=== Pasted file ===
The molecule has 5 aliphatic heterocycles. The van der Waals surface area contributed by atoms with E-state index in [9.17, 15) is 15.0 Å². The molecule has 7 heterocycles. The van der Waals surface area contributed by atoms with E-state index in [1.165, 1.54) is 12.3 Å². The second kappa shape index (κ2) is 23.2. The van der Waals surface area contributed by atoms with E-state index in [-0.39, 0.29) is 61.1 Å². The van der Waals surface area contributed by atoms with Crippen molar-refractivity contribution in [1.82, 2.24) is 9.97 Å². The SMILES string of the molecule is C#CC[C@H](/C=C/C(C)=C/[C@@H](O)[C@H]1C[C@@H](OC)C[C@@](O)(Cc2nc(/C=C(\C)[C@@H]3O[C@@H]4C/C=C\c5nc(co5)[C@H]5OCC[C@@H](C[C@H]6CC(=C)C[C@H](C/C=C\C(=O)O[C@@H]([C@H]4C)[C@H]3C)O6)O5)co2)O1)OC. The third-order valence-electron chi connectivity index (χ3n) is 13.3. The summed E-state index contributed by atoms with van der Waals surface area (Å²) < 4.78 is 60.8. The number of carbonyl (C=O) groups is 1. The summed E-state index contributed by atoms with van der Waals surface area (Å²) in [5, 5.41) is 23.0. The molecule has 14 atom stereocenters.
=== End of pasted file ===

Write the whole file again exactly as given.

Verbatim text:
The molecule has 5 aliphatic heterocycles. The van der Waals surface area contributed by atoms with E-state index in [9.17, 15) is 15.0 Å². The molecule has 7 heterocycles. The van der Waals surface area contributed by atoms with E-state index in [1.165, 1.54) is 12.3 Å². The second kappa shape index (κ2) is 23.2. The van der Waals surface area contributed by atoms with E-state index in [-0.39, 0.29) is 61.1 Å². The van der Waals surface area contributed by atoms with Crippen molar-refractivity contribution in [1.82, 2.24) is 9.97 Å². The SMILES string of the molecule is C#CC[C@H](/C=C/C(C)=C/[C@@H](O)[C@H]1C[C@@H](OC)C[C@@](O)(Cc2nc(/C=C(\C)[C@@H]3O[C@@H]4C/C=C\c5nc(co5)[C@H]5OCC[C@@H](C[C@H]6CC(=C)C[C@H](C/C=C\C(=O)O[C@@H]([C@H]4C)[C@H]3C)O6)O5)co2)O1)OC. The third-order valence-electron chi connectivity index (χ3n) is 13.3. The summed E-state index contributed by atoms with van der Waals surface area (Å²) < 4.78 is 60.8. The number of carbonyl (C=O) groups is 1. The summed E-state index contributed by atoms with van der Waals surface area (Å²) in [5, 5.41) is 23.0. The molecule has 14 atom stereocenters.